FanPost

Giants' Regional Draft Tendencies

During the interminable lull between the super bowl and free agency I've been thinking a lot about the Giants' recent draft strategy. I've seen some great posts explaining need vs. BPA and positional value, but I haven't really seen any other attempts to analyze JR's draft philosophy. Personally I've had the feeling that in addition to those two considerations, JR puts a lot of stock in a player's college conference. So I went through every draft from 2003-2011* and looked at which conference each drafted player came from. Then I assigned a weighted score to the pick based on which round the player was taken in so I could gauge not just the amount of picks used on a certain conference, but their value. So, for example, taking Clint Sintim from UVA in the 2nd round would be worth 2 points for the ACC, and taking Tyler Sash from Iowa in the 6th would be worth 6 for the Big 10. Average all the scores for each conference, and you get a rough estimate of the value of the picks being used on each one. Oh, and there will be a Tl;dr for those of you with lives outside of draft speculation

*I know JR took over as GM in 2007 but he was obviously a big part of the draft for the few years prior and going back to 2003 accounts for all drafted players on the roster today

Hopefully that all made sense and we can move on to the results. Since 2003, the Giants have drafted 67 players. The general breakdown is as follows (average value corresponds to round value, so lower = better draft pick):

Conference

# Drafted

% of Total

Average Value

ACC

13

20%

3.5

SEC

9

13%

4.9

Big 10

9

13%

4.6

Big 12

6

9%

4.2

Big East

5

8%

3.2

C-USA

5

8%

5.2

Pac-10

4

6%

4.2

Other (minor D-I, D-II)

16

24%

4.6

This confirms what I think is the relatively common knowledge around here that we love the ACC. Also interesting is that we really seem to shy away from drafting players from the Pac-10. Additionally, the Big East and ACC are where, on average, we've used our high draft picks. It's my impression that these two conferences are generally considered to have been the two weakest BCS conferences over the last decade or so. It's possible that JR, staying true to his BPA philosophy, ignores a player's environment and looks purely to talent instead of trying to snag a guy who had success against tough competition, but was playing with a bunch of other future pros. Or, alternately, other GMs are swayed by the success of marquee programs and wind up passing over better talents who toiled in relative obscurity, leaving them to be hoovered up by JR (ideally with the 32nd pick). I was surprised to find that several of the best teams of the past decade--- Florida under Urban Meyer, Ohio St. under Tressel, and Alabama under Saban--- were totally ignored by JR on draft day. Not only that; we actually haven't drafted a single player, in any round, from any of those powerhouse schools in the past 9 years.

All of this information isn't terribly useful if we can't compare it to other teams. Maybe it's a standard thing not to draft Pac-10 players, or to have one conference that you lean on more heavily than others over the years. So I did the same analysis for several other teams to see how their draft breakdowns compare to the Giants. I tried to choose teams that have had relatively intact front offices since 2003, but it's not perfect. The results seemed to indicate that the Giants are unusual in their fixation on the ACC, but not in having a fixation. For example, the Jets love the Big 10 even more than the Giants love the ACC. Almost 1 out of every 4 picks of theirs in the last 9 years has been a Big 10 guy (compared to 1 in 5 for the G-Men and the ACC), and the average value of their Big 10 picks is a 3rd rounder.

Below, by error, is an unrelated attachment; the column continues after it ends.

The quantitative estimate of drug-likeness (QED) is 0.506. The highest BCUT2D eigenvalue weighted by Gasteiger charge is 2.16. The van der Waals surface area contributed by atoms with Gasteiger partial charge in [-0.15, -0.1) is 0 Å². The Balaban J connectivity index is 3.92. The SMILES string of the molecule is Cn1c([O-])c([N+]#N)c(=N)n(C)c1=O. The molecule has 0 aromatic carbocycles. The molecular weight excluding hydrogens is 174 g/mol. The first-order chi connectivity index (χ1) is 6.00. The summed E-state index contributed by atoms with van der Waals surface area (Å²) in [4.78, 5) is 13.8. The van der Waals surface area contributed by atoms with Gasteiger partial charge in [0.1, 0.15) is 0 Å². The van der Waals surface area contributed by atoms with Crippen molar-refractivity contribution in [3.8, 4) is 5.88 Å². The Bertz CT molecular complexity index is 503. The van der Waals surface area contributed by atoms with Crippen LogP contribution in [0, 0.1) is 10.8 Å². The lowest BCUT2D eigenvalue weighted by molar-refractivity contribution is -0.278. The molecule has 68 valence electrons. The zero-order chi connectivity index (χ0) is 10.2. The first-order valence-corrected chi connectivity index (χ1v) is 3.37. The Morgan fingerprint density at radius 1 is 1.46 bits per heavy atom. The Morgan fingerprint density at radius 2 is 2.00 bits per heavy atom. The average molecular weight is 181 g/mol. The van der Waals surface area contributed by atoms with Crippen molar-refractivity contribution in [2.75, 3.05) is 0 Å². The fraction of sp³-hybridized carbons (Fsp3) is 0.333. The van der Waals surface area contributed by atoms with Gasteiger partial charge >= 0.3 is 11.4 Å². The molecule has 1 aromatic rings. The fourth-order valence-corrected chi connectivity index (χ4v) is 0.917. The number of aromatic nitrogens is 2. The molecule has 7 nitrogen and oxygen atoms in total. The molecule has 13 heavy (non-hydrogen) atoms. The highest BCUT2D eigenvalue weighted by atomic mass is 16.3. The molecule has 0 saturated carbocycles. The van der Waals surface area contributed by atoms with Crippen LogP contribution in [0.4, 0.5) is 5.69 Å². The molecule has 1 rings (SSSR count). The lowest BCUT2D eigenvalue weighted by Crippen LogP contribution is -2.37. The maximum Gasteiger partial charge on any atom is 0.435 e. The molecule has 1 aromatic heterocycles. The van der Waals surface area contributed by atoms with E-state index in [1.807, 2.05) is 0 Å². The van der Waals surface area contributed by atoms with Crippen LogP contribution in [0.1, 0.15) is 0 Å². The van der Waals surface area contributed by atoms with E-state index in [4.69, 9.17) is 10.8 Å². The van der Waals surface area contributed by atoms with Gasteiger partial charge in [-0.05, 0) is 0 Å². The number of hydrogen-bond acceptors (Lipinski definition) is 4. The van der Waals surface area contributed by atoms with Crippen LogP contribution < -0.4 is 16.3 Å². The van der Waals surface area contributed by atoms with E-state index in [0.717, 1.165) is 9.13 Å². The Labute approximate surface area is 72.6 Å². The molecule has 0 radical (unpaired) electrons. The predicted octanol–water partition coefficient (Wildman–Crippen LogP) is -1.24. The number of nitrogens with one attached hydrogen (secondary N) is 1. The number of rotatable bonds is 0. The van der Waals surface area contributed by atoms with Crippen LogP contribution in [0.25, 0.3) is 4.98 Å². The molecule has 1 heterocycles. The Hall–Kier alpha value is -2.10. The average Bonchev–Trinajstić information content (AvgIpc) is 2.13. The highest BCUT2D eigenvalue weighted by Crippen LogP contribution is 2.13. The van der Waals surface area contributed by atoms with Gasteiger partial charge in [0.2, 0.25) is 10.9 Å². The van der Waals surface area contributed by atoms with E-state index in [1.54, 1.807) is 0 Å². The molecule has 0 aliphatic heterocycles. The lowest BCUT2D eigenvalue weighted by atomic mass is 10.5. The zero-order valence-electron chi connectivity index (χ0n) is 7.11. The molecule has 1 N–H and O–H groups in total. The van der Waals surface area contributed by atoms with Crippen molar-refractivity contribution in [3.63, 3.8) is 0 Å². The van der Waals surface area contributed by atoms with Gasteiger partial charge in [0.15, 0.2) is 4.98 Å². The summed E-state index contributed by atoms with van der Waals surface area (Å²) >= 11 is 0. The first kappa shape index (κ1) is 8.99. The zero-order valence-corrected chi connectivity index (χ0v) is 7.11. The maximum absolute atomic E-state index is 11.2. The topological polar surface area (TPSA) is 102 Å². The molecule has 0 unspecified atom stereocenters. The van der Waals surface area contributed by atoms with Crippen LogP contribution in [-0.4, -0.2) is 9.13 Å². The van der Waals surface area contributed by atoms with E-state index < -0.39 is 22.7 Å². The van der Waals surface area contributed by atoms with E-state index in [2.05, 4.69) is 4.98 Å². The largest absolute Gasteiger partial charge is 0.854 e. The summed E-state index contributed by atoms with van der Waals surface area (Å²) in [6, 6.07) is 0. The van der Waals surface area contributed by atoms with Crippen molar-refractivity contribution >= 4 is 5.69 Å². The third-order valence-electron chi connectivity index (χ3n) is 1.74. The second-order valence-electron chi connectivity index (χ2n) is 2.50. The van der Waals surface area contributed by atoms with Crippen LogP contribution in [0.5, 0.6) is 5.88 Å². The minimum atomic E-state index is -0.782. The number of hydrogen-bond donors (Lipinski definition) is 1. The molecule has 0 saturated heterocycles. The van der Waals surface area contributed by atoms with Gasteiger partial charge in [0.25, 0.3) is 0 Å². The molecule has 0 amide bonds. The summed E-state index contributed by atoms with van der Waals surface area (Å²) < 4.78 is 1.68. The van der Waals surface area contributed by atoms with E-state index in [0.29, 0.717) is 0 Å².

The Giants' disdain for the Pac-10 is not something that holds true across the league. The Eagles actually selected more players from the Pac-10 than from any other conference over the last 9 years, as did the Raiders. The Packers and Cardinals both had an average amount of Pac-10 draft picks. So clearly there are some teams that like to take guys from West Coast schools; the Giants just aren't one of them. In fact, the Giants haven't drafted a single player from the Pac-10 since TT in 2008.

Lastly, I wondered if there was a geographical explanation for the Giants' preponderance of ACC picks. Maybe just the fact of our being located in the middle of ACC/Big East country naturally leads to us having better scouting in that area, and that in turn allows us to make under the radar ACC/Big East picks like Jacquain Williams. There are definitely teams that do this; the Colts, for example, have taken almost a THIRD of their players from the Big 10 in the last decade. That's just nuts; the Giants haven't even taken a third of their players from the Big East and ACC combined. So it's certainly possible that the Giants think they have some inside knowledge that allows them to make better-informed decisions on relatively local products, which translates to extra picks from the Eastern seaboard.

Tl;dr: Giants emphasize ACC/Big East picks, ignore Pac-10. Other teams around the league have similar strategies but put their emphasis on different conferences, oftentimes emphasizing the conference they are geographically closest to. Also: small sample size, not randomly chosen, grain of salt.

So what do you guys think? Alternate explanations for the split in conference representation? Reasons JR might favor the ACC? I'm especially interested to hear from those of you who follow the college game closely, since I am more of a casual fan. Give me something to think about during the long dark offseason

FanPosts are written by community members. This is simply a way for community members to express opinions too long to be contained in a comment.

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